Observer: System Redux (PS5) Review: Head Eraser

Our review of Observer: System Redux, developed by Bloober Team. Available now for PS5 (Reviewed), PS4, Windows, Xbox Series X/S and Xbox One.

Observer: System Redux (PS5) Review: Head Eraser


A dark, psychedelic nightmare.


Yes, but unsettling.


If you liked Blade Runner, and you can stomach some disturbing imagery, you’ll enjoy this.

Observer: System Redux (PS5) Review: Head Eraser


There are a handful of games that might be called Lynchian, but very few that could rightly be called Lynchian-at-his-most-surreal-The Return, Part 8-wildest.

Until Observer, that is.

The 2017 cyberpunk-horror-madhouse has just received a very welcome next-gen remaster, making it easily one of the most disturbing games on modern consoles. Whether you find the above descriptor appealing or appalling will likely inform your interest in this game. That said, for the sheer experimental audacity on display, I highly encourage even the mildly interested to check it out.

Observer: System Redux (PS5) Review: Head Eraser


Observer: System Redux is a marvellously confusing game. Nominally, you star as the Rutger Hauer-voiced detective Daniel Lazarski, investigating a series of murders in a near-future apartment complex. But really, that’s just an excuse to throw players into a series of increasingly bizarre mindscapes, thanks to Lazarki’s ability to “hack” brains. In doing so, players access the confused, disturbing jumble of thoughts and memories that live in people’s heads – Psychonauts this ain’t.

It’s hard to describe just how strange Observer gets. While its opening hour superficially resembles a detective game, replete with Batman-style “Detective Vision”, it’s not long before you’re inundated with nightmarish shadow monsters, techo-organic snakes, and ever-shifting landscapes that refuse to obey the laws of physics. The screenshots hardly do it justice: it’s not until you’re running from a shadow monster while the walls shatter around you and the floor drops away, that you really come to accept the insanity.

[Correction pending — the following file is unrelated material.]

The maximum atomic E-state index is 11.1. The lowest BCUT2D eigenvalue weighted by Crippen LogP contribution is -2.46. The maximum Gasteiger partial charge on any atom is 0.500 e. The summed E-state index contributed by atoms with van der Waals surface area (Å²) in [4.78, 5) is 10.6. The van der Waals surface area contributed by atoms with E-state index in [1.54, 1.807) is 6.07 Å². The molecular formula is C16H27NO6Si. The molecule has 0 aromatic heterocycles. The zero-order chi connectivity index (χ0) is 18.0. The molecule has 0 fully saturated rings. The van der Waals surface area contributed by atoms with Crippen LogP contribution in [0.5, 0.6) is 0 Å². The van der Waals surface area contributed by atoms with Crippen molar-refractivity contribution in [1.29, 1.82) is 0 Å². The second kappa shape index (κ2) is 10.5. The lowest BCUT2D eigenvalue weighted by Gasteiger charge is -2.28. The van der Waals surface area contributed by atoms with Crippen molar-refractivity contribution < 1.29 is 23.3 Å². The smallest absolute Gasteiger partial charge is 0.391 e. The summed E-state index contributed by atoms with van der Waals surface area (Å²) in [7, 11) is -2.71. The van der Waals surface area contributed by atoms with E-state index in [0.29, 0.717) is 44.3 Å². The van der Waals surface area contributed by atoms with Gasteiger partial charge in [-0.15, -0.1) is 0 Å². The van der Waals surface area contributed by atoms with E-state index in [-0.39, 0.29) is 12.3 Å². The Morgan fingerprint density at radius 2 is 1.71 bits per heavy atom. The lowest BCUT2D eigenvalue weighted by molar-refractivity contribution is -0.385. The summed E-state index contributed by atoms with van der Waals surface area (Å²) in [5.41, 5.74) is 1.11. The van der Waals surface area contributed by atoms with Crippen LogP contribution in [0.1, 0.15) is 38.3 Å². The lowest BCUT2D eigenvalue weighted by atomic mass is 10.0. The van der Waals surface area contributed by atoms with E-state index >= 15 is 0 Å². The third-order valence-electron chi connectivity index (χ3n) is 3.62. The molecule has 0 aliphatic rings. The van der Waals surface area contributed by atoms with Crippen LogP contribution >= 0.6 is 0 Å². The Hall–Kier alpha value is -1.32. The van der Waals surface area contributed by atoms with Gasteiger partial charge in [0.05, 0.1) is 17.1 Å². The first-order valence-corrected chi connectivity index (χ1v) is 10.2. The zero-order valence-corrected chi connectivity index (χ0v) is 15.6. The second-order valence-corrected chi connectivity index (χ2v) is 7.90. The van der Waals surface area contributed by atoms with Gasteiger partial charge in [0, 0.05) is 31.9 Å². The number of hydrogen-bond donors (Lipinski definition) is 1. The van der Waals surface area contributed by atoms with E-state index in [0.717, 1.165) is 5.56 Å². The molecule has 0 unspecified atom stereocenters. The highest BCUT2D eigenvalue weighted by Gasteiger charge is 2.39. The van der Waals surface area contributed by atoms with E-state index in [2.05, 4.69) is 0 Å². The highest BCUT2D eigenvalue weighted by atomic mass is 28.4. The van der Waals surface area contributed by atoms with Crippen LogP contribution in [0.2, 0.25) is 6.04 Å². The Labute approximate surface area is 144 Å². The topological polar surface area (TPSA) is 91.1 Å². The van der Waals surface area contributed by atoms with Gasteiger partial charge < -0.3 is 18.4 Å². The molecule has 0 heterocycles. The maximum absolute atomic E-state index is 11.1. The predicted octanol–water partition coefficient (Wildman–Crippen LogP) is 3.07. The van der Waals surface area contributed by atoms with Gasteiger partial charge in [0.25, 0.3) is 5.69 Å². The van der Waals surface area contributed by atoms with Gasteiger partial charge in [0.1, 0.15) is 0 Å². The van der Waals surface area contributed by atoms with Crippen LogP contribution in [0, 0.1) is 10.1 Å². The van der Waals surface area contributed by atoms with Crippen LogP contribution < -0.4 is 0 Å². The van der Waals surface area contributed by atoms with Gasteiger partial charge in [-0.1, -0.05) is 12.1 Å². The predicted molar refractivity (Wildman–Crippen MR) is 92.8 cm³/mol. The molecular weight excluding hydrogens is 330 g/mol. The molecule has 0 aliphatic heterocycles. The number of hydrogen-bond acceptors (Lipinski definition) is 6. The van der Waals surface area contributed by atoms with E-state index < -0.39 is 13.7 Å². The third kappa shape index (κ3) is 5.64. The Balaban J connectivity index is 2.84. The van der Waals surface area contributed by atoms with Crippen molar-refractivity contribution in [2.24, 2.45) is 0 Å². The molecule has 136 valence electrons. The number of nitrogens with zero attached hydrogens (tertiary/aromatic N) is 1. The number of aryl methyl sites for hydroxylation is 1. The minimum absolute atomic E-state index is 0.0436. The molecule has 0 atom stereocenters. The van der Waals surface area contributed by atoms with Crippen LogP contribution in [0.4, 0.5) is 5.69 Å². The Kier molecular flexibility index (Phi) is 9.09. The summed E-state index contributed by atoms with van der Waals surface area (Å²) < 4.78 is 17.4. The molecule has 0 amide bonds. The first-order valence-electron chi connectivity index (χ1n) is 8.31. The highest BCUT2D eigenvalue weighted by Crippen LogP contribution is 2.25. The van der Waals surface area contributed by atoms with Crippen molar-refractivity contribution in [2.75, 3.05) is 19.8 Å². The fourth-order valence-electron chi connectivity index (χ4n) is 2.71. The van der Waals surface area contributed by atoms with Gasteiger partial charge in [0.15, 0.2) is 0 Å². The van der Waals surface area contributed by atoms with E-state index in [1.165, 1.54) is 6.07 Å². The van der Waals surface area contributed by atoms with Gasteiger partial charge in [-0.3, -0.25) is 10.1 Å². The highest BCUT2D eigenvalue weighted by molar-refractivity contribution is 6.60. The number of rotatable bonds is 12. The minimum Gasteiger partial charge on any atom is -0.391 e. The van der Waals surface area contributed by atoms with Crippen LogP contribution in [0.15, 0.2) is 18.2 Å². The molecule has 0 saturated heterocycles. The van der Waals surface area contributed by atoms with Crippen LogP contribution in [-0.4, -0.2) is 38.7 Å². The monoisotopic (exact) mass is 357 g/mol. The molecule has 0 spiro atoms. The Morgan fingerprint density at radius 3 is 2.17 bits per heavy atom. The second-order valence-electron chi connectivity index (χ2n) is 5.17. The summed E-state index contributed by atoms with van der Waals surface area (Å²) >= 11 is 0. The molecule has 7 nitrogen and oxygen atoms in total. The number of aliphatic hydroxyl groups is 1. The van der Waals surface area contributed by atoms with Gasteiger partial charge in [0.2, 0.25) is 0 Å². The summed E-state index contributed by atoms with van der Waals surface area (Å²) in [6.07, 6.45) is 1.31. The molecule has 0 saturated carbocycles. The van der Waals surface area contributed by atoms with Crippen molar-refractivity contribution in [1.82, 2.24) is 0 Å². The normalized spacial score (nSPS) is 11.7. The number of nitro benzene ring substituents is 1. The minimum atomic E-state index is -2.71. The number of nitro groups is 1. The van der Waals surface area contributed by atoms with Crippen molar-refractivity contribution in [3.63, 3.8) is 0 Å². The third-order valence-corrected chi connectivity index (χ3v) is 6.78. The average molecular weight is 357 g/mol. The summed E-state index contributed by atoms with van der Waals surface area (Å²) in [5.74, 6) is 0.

And all this happens very quickly: within the space of thirty seconds, you might bounce through a dozen different landscapes from twenty different perspectives. Walls explode, shadowy figures zig-zag across the screen, and you might see a separate level architecture “superimposed” on the one you’re walking in. It’s slightly less difficult to navigate than it sounds, but not by much. The point of Observer is to throw you off-kilter.

Observer: System Redux (PS5) Review: Head Eraser


I’m a big fan of Poland-based Bloober Team, developers of Observer and other surreal titles like Layers of Fear (our review here). If nothing else, they are masters of atmosphere. Hallways aren’t just dark; they distort in strange ways as you walk through them. Enemies aren’t just big and scary; they have a nasty habit of shattering into a thousand pieces and re-forming directly on your face. Sometimes, the game will glitch out entirely, replaced by TV “static” or a 2D image of a Gigeresque monstrosity. But none of it lasts long enough to quite understand what you’re looking at, let alone capture a review-friendly screenshot.

That confusion is all part of the fun. That said, there are times when Bloober Team – and Observer – are needlessly confusing. For one thing, I’m still not entirely sure what’s happening at any given moment. Like, I get the grand picture, and the overarching mystery is comprehensible. But there are sections of Observer where I truly don’t understand where I am, what I’m doing, or why. The late Rutger Hauer’s marble-mouthed performance doesn’t help either. Poor ole Rutger, who delivered such a memorable performance in Blade Runner, seems out of his depth here, mumbling through key dialogue and seeming generally unenthusiastic.

But that’s hardly a damning indictment of Observer. For a mainstream video game, this is about the most experimental – and therefore exciting – I’ve ever seen. It’s the Eraserhead baby, the Space Odyssey stargate, and the opening of Bergman’s Persona all rolled into one. It can be overwhelming – it takes about eight hours to complete, it only gets stranger as it goes, and you may need to take several breaks in order to escape the dark insanity of it all.

But it’s well worth exploring, even as it gives you nightmares. Enjoy the trip!


Final score: 8/10 mindjacks.

Visit the official page for Observer: System Redux here.